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With so many organizations generating data in the course of daily business, it’s more important than ever to protect it from loss or compromise. Data breaches are frequently in the news, and aside from the negative publicity, result in fines and loss of revenue for companies. Maintaining network compliance is critical for all businesses. Read on to learn how to protect your company from this costly scenario. 

Network Compliance is Helpful to a Company’s Security

Security has to do with a company’s own technology assets, whereas compliance can be defined as a company adhering to policies and procedures. For most companies, network compliance may be scheduled backups, operating system patching and anti-virus updates. For companies with regulatory requirements of a third party, such as a government or industry compliance involves more than simply protecting an individual company’s assets, though doing this can be helpful in progressing toward compliance. Industries can have strict regulations; HIPAA, for example, protects the privacy of patients’ health care data. Another category, which serves as a standard, is Payment Card Industry Data Security Standard (PCI-DSS); it protects the payment card data of people shopping online. These industry regulations carry strict requirements for the protection of personal data, and company networks must comply or face penalties. With threats abounding, such as malware and viruses, or simply a hole in the network, a network’s protection is crucial.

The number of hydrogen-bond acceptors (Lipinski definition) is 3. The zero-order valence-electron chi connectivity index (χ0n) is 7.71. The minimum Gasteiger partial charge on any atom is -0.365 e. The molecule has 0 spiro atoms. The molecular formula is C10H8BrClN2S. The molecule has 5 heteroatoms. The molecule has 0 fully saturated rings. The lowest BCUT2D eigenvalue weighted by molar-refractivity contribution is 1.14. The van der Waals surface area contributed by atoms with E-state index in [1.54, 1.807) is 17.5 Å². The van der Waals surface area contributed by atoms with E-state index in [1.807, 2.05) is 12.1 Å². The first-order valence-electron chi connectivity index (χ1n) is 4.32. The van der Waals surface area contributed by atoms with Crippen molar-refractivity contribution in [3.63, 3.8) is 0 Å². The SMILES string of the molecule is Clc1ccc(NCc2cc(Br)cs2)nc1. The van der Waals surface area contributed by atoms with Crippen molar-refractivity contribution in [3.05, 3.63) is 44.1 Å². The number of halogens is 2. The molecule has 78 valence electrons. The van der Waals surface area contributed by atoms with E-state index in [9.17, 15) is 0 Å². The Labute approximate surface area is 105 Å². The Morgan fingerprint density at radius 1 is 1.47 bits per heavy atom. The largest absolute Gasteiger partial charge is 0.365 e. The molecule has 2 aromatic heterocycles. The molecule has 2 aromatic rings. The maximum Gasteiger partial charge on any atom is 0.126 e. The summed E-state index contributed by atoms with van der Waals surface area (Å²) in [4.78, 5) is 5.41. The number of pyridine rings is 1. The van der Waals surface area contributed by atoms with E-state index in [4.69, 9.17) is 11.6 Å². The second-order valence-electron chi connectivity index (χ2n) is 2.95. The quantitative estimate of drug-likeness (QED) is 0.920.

Ways to Keep Your Network Secure and in Compliance

One way to get a baseline for evaluating the security and compliance of your network is to conduct a network audit, taking an inventory of the network itself along with all devices connected to it. Anti-virus and anti-malware definitions should be reviewed and possibly updated, as well as operating system patches. Along with these improvements, network monitoring can be added, to look for possible weak spots. Be sure to factor in the human element; sometimes employees can unwittingly be a network’s weak link. For instance, an employee can inadvertently click on a link in a phishing email, exposing a company’s data. Or they might access a company’s network from an unprotected device. Frequently instruct employees in common-sense best practices, and emphasize their role in keeping data safe. 

If you need to develop a plan for meeting compliance standards, or are unsure of your organization’s current compliance level, contact your trusted technology advisor today for an assessment.